Nobody likes to admit when they’ve made mistakes in their business. But mistakes come with the territory of being a business owner! Plus, are they truly a mistake when you learn and grow from them?

Regardless of what type of freelance business you have or plan to begin, these mistakes can help you become more self-aware and reflective. Hopefully, you can learn from my mistakes so we don’t have to both make them. (really taking one for the team here, but it’s because I care about ya’ll)

Being Indecisive On A Business Name

In the beginning stages of your business, it always feels like all of the decisions are so important. The fonts you use, the colors on your website. And the biggest dilemma of them all, the name of your business.

Not to say that your business name doesn’t matter AT ALL, but it definitely doesn’t matter as much as you think. Especially if you’re in the freelance business. A lot of people simply use their own names or a version of it. At the end of the day, your clients aren’t working with you because of your name. They’re working with you because of the skill and service you offer. Focus on that first, and the rest will support the message.

Hiring Too Soon

I’ll never forget when I signed my largest retainer client, which put me at a total of 5 accounts. It was early on in my business, about a month into full-time freelancing. My thoughts were to hire immediately, but the reasoning behind this decision was not strategic or thought-out.

It wasn’t because I felt as though I couldn’t handle the workload. It was more like I believed if I didn’t hire, I wouldn’t be able to grow. Which is not a bad mentality to have! I also felt like it was a natural next step, but after my first failed hire, I realized that I needed to develop my process and get comfortable working solo before bringing on another person.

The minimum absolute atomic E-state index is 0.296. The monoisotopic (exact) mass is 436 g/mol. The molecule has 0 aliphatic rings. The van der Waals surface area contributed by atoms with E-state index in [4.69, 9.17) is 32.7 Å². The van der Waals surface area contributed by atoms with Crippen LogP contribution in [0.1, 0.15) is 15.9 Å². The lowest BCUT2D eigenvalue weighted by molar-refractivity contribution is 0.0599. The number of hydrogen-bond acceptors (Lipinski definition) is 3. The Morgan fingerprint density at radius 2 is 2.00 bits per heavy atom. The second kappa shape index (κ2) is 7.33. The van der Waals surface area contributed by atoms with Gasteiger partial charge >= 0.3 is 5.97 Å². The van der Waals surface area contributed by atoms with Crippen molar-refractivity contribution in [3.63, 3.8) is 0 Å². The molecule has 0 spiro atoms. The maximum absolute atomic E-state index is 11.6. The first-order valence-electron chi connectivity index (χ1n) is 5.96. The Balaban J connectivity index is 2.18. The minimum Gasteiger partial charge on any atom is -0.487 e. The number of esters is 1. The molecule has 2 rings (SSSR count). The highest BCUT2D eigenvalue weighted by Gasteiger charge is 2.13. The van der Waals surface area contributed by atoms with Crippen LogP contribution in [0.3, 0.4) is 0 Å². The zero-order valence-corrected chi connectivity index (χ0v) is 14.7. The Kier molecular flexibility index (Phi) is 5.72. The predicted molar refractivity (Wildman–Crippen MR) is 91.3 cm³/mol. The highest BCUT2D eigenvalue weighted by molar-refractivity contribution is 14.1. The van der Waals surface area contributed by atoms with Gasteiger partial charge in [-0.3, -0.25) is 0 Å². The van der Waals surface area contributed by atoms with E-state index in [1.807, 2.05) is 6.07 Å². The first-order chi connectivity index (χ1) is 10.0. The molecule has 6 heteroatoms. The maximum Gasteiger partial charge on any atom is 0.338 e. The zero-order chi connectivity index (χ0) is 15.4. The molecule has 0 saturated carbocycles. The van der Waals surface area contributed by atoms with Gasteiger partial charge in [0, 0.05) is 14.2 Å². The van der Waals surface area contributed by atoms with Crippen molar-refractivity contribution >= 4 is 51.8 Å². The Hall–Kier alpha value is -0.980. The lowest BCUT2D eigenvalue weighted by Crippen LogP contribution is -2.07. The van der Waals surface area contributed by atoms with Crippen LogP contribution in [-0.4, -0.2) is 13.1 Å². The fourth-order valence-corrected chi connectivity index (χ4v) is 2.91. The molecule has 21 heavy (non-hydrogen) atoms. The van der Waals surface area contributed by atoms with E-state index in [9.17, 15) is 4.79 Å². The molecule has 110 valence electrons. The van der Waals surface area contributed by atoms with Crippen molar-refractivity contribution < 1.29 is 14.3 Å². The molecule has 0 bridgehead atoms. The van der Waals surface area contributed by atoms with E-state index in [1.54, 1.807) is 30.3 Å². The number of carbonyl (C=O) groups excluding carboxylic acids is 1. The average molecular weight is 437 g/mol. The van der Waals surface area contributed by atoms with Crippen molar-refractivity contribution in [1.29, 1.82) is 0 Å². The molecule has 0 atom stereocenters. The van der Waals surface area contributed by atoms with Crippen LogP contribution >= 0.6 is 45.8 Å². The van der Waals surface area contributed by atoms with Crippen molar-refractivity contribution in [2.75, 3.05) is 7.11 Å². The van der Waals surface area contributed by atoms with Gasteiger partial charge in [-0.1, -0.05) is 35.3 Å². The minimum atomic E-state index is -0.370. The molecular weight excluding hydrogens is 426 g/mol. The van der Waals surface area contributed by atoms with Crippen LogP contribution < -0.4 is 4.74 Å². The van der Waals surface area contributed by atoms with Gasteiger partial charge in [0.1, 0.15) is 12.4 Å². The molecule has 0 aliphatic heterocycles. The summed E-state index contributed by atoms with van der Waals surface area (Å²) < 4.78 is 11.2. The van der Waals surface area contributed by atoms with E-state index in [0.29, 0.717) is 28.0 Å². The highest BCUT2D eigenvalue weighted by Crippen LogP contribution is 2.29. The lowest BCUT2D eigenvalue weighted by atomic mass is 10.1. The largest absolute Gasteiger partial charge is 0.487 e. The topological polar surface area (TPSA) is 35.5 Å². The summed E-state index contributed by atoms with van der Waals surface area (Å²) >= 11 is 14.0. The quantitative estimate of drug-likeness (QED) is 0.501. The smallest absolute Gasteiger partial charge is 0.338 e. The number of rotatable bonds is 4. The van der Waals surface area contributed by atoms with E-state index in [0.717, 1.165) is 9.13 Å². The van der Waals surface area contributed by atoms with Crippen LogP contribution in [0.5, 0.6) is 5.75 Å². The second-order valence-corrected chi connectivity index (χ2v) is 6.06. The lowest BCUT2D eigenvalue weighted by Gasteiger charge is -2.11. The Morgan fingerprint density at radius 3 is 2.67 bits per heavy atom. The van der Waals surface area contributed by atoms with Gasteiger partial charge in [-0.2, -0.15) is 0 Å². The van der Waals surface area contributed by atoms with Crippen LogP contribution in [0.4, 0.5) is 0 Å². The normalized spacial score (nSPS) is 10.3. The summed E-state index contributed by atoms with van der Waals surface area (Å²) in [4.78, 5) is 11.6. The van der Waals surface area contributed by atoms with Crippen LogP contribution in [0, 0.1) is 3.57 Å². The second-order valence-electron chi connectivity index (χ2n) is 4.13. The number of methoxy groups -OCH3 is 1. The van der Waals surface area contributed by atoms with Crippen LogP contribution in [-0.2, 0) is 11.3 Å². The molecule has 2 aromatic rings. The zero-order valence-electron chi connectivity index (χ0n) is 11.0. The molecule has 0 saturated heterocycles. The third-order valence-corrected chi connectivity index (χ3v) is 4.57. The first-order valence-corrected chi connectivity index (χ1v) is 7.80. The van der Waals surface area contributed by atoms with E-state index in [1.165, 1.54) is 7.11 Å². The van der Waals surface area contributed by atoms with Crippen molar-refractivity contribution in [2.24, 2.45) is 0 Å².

Not Hiring Someone With Experience

Another business mistake I made with hiring was bringing on people who didn’t have experience. This hurt my heart because I truly love to help new creators, and teaching others what I do is a big part of my personal mission statement. But when it comes to client work, especially when you’re still sooo small, experience is really important for your first couple of hires.

If I were to do it again, I would hire someone with experience who was able to work in a full-time capacity. Then, as the business grew, I would have brought on interns with less experience to teach and grow with the company. This is really important in the beginning stages of your business because if you’re only paying someone half a wage, you’ll likely end up with half the effort.

Trying To Do Too Much At Once

This is a common theme with my life in general. If you ask my friends and family, they’ll say they never know what I’m up to because there’s always something new added to the mix!

While in some cases, this is a benefit, there are moments that it becomes a flaw. I felt a lot of pressure early on in my freelance career to be successful and push myself. And while I was able to achieve a lot of the things I went after, many others fell flat because I was taking on too much.

The biggest mistake was offering too many types of services in my business. It can be challenging to do it all as a solopreneur, and in the beginning, I wanted to offer all of the services I was capable of: Branding, social media, web design, copy-writing, etc. But once I scaled back and focused on the few things I was really great at, things went a lot more smoothly because I was able to master those primary skills. It also allowed me to send off referrals and grow my database with other talented freelancers!

Conforming To “Office” Standards

Freelancing comes with its struggles, but it also has its perks. The primary one being: FREEDOM.

I used to dream of being a freelancer while working at my 9-5 job and imagined waking up to no alarm, skipping out to take a noon yoga class, working from the coffee shop down the road (or better yet, a beach in Florida). But for some reason, I couldn’t shake the guilt of not sitting at my desk all day long. It sounds stupid to say out loud, I know. But it happened – and still happens now almost 10 months into my freelance career.

Only recently have I figured out how to give myself grace and take advantage of the freelance perks. The pressure to hustle and grind every waking moment is overwhelming. Take a Tuesday to sit at the spa or read a book in between work projects instead of rushing to the next task. It’s all about balance, baby.

What mistakes have you learned from in your careers?
DM me on Instagram so we can share in the struggles and learn from each other!

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